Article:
Modify Apache's httpd.conf and add the following. This will make an alias that will direct everything to /ratrap/ to the Ratrap script. By doing this, the Ratrap script looks like a directory.

alias /ratrap "/web/site/directory/ratrap.php"

Modify (or create) robots.txt in the root directory of the web site. This rule will tell search engines (well behaved search engines anyway) not to recurse anything in the /ratrap/ directories.

User-agent: *
Disallow: /ratrap

Add an invisible link to one or more of your web pages to the Ratrap directory. There are several ways to hide a link and this is just one way. This link will act like bate to malicious bots. Note that we append index.html to the path. This could be any made up file name, because the alias redirects any request made to /ratrap/ to the Ratrap script.

<a href="/ratrap/index.html"></a>

If you have iptables enabled, you can have the Ratrap block offending IPs. By default, the Ratrap is setup to call iptables using sudo. You need to grant your web server premission to use iptables. NOTE: If you don't want the Ratrap to be able to call iptables directly, you can create an intermedit script, but you will have to edit RatrapDatabase.php to specify the script path.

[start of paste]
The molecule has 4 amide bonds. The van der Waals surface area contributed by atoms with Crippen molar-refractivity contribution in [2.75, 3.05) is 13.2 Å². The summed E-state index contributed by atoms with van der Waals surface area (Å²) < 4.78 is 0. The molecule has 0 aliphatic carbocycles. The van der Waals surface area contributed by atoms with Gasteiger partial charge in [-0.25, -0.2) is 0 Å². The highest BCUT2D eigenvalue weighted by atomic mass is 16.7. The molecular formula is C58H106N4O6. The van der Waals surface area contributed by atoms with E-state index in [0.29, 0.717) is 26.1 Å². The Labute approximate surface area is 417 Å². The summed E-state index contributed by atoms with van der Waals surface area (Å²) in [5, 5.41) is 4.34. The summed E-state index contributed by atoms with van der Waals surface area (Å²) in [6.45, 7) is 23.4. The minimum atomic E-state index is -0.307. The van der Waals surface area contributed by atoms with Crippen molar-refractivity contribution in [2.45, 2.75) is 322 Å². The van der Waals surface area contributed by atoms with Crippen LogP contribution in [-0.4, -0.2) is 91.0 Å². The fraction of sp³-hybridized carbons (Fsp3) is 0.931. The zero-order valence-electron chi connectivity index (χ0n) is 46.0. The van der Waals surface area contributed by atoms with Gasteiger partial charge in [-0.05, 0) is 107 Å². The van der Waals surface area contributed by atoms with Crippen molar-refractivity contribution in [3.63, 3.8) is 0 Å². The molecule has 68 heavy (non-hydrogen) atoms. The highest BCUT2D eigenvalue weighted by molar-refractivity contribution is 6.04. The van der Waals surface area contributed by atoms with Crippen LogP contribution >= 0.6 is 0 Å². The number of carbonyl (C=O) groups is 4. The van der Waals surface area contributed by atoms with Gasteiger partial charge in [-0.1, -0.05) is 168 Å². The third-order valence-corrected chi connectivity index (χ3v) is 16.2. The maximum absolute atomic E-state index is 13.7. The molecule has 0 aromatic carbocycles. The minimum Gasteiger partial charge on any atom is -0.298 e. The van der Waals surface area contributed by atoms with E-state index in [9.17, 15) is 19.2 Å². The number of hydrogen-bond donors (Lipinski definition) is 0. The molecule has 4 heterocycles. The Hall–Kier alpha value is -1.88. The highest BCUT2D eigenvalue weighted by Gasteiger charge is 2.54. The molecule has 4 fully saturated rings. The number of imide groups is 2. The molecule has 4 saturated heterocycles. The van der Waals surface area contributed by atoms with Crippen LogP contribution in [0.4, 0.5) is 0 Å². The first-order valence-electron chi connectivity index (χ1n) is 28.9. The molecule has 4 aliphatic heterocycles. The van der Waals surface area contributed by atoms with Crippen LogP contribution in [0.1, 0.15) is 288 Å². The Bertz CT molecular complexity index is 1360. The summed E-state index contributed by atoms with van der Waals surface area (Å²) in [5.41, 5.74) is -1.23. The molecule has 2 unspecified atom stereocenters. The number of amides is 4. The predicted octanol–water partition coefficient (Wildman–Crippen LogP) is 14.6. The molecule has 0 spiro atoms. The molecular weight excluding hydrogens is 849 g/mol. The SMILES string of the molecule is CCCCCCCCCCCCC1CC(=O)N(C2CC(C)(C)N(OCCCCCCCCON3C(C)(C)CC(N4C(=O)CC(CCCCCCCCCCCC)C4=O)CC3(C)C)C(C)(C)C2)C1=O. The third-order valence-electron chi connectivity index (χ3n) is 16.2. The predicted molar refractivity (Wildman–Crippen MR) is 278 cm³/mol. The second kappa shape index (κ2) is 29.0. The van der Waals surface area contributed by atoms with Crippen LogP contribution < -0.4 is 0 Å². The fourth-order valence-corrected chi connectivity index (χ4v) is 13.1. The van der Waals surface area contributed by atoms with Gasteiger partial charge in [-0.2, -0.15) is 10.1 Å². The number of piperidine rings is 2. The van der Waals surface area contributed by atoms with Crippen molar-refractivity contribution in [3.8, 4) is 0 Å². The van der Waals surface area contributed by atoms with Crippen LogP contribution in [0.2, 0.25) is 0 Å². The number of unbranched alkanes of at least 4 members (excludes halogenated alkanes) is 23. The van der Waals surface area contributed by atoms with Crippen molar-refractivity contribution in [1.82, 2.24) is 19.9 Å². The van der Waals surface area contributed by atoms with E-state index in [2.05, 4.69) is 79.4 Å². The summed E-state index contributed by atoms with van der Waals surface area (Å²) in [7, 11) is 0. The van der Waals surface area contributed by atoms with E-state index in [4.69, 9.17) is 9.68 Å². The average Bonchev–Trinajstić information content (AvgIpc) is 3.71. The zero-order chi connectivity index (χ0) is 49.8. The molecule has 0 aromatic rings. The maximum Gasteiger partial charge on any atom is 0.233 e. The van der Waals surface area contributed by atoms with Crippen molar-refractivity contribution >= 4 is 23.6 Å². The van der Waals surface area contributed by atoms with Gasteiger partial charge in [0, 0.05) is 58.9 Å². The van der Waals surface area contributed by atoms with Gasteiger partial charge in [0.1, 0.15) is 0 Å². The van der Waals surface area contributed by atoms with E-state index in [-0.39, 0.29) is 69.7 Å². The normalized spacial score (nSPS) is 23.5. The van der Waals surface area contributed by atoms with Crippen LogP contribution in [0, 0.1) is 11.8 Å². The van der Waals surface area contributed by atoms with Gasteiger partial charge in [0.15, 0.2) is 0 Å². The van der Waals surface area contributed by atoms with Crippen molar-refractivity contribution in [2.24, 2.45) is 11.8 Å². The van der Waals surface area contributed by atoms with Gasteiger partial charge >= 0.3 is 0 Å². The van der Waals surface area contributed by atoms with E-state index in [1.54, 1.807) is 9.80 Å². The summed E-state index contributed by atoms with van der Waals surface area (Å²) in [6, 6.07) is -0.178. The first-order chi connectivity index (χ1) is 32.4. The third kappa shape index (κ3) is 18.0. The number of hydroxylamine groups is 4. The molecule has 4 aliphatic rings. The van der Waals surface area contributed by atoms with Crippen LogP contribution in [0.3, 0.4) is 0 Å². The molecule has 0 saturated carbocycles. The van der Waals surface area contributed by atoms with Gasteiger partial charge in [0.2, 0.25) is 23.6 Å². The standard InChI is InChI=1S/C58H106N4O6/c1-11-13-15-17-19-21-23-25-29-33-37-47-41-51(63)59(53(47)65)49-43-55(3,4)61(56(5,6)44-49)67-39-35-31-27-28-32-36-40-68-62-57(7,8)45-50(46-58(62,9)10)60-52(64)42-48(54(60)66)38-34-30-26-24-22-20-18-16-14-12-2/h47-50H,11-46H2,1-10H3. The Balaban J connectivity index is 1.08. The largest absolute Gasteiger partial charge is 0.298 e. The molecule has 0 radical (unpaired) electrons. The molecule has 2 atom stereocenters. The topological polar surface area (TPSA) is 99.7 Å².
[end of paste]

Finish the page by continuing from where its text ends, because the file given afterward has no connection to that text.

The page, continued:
To give your web server premission to run iptables, edit /etc/sudoers and make an addition similar to this. Be sure to change webpage_user to the user the web server runs as.

webpage_user ALL = (root)NOPASSWD: /sbin/iptables

WARNING: If everything works, at this point, the web server will lock out any IP address that access the Ratrap script more then 5 times. That include you! If you lock yourself out, you are not only locked out of web site, but any access to the server.

Preventing image leeching

The Ratrap can produce emptry images to detect image leeching programs. Any call to the Ratrap with a file extension of .jpg or .jpeg will generate a blank image. If IP banning is enabled, such requests act the same as any Ratrap request, therefore banning the IP address after too many requests have been made. To make use of this fetcher, simply add hidden links to the Ratrap scripts ending in .jpg.

<a style="position: absolute; visibility: hidden" href="/ratrap/pic01.jpg">

Demonstration of the Ratrap

You can view a demo of the Ratrap's output and administrative fetchers with the demo link. Note that actual banning has been disabled, so although the script may indicate an IP address has been banned, no actual action has been taken.

View Ratrap's output

View Ratrap's administration


You can monitor the status of banned IP addresses and unban IP addresses by accessing the Ratrap script with the following parameters:

The default password is 'password', but is easily changed in RatrapDatabase.php. NOTE: There is no indication of error if the URL and password are wrong. Invalid requests are simply treated like any Ratrap request, which means too many attempts will result in banning.


The Ratrap is free, open-source software released under the GNU license.


Ratrap is written and maintained by Andrew Que. To get in touch with Andrew Que, visit his contact page